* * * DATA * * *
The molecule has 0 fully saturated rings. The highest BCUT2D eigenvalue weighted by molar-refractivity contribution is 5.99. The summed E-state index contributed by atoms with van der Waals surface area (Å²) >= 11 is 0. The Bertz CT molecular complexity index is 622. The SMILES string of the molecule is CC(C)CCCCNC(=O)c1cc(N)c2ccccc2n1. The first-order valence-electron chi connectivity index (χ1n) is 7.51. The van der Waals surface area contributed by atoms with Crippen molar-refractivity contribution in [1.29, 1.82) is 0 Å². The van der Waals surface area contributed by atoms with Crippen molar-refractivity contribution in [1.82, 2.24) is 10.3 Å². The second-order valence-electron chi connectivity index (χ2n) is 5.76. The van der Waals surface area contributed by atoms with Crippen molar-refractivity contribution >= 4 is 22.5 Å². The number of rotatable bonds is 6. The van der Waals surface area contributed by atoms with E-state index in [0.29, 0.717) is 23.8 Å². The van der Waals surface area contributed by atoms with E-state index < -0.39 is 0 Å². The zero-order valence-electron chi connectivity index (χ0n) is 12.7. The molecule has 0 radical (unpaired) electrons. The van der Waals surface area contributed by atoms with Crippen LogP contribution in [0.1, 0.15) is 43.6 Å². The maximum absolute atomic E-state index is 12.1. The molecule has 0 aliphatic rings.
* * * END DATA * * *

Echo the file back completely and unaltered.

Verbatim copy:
The molecule has 0 fully saturated rings. The highest BCUT2D eigenvalue weighted by molar-refractivity contribution is 5.99. The summed E-state index contributed by atoms with van der Waals surface area (Å²) >= 11 is 0. The Bertz CT molecular complexity index is 622. The SMILES string of the molecule is CC(C)CCCCNC(=O)c1cc(N)c2ccccc2n1. The first-order valence-electron chi connectivity index (χ1n) is 7.51. The van der Waals surface area contributed by atoms with Crippen molar-refractivity contribution in [1.29, 1.82) is 0 Å². The van der Waals surface area contributed by atoms with Crippen molar-refractivity contribution in [1.82, 2.24) is 10.3 Å². The second-order valence-electron chi connectivity index (χ2n) is 5.76. The van der Waals surface area contributed by atoms with Crippen molar-refractivity contribution >= 4 is 22.5 Å². The number of rotatable bonds is 6. The van der Waals surface area contributed by atoms with E-state index in [0.29, 0.717) is 23.8 Å². The van der Waals surface area contributed by atoms with E-state index < -0.39 is 0 Å². The zero-order valence-electron chi connectivity index (χ0n) is 12.7. The molecule has 0 radical (unpaired) electrons. The van der Waals surface area contributed by atoms with Crippen LogP contribution in [0.1, 0.15) is 43.6 Å². The maximum absolute atomic E-state index is 12.1. The molecule has 0 aliphatic rings.